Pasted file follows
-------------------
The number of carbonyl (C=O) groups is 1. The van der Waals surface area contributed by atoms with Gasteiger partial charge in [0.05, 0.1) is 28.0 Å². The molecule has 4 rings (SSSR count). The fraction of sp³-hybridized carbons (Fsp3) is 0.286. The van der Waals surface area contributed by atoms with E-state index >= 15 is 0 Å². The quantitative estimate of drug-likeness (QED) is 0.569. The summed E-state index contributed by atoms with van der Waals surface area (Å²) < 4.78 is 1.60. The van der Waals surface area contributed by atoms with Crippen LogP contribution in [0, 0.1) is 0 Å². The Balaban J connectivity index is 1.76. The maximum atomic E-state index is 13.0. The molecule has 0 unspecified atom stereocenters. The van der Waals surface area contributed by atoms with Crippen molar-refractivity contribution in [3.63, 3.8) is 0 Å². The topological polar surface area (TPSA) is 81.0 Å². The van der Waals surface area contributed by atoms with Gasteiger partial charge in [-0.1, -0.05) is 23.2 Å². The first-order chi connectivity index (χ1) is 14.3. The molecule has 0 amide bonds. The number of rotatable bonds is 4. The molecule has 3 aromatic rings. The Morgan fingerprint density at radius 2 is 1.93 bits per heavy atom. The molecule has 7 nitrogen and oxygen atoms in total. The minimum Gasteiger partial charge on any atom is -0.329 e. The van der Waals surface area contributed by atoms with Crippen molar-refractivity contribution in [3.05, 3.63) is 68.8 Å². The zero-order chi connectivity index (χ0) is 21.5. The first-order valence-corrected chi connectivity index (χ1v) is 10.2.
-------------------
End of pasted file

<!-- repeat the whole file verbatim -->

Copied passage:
The number of carbonyl (C=O) groups is 1. The van der Waals surface area contributed by atoms with Gasteiger partial charge in [0.05, 0.1) is 28.0 Å². The molecule has 4 rings (SSSR count). The fraction of sp³-hybridized carbons (Fsp3) is 0.286. The van der Waals surface area contributed by atoms with E-state index >= 15 is 0 Å². The quantitative estimate of drug-likeness (QED) is 0.569. The summed E-state index contributed by atoms with van der Waals surface area (Å²) < 4.78 is 1.60. The van der Waals surface area contributed by atoms with Crippen LogP contribution in [0, 0.1) is 0 Å². The Balaban J connectivity index is 1.76. The maximum atomic E-state index is 13.0. The molecule has 0 unspecified atom stereocenters. The van der Waals surface area contributed by atoms with Crippen molar-refractivity contribution in [3.63, 3.8) is 0 Å². The topological polar surface area (TPSA) is 81.0 Å². The van der Waals surface area contributed by atoms with Gasteiger partial charge in [-0.1, -0.05) is 23.2 Å². The first-order chi connectivity index (χ1) is 14.3. The molecule has 0 amide bonds. The number of rotatable bonds is 4. The molecule has 3 aromatic rings. The Morgan fingerprint density at radius 2 is 1.93 bits per heavy atom. The molecule has 7 nitrogen and oxygen atoms in total. The minimum Gasteiger partial charge on any atom is -0.329 e. The van der Waals surface area contributed by atoms with Crippen molar-refractivity contribution in [3.05, 3.63) is 68.8 Å². The zero-order chi connectivity index (χ0) is 21.5. The first-order valence-corrected chi connectivity index (χ1v) is 10.2.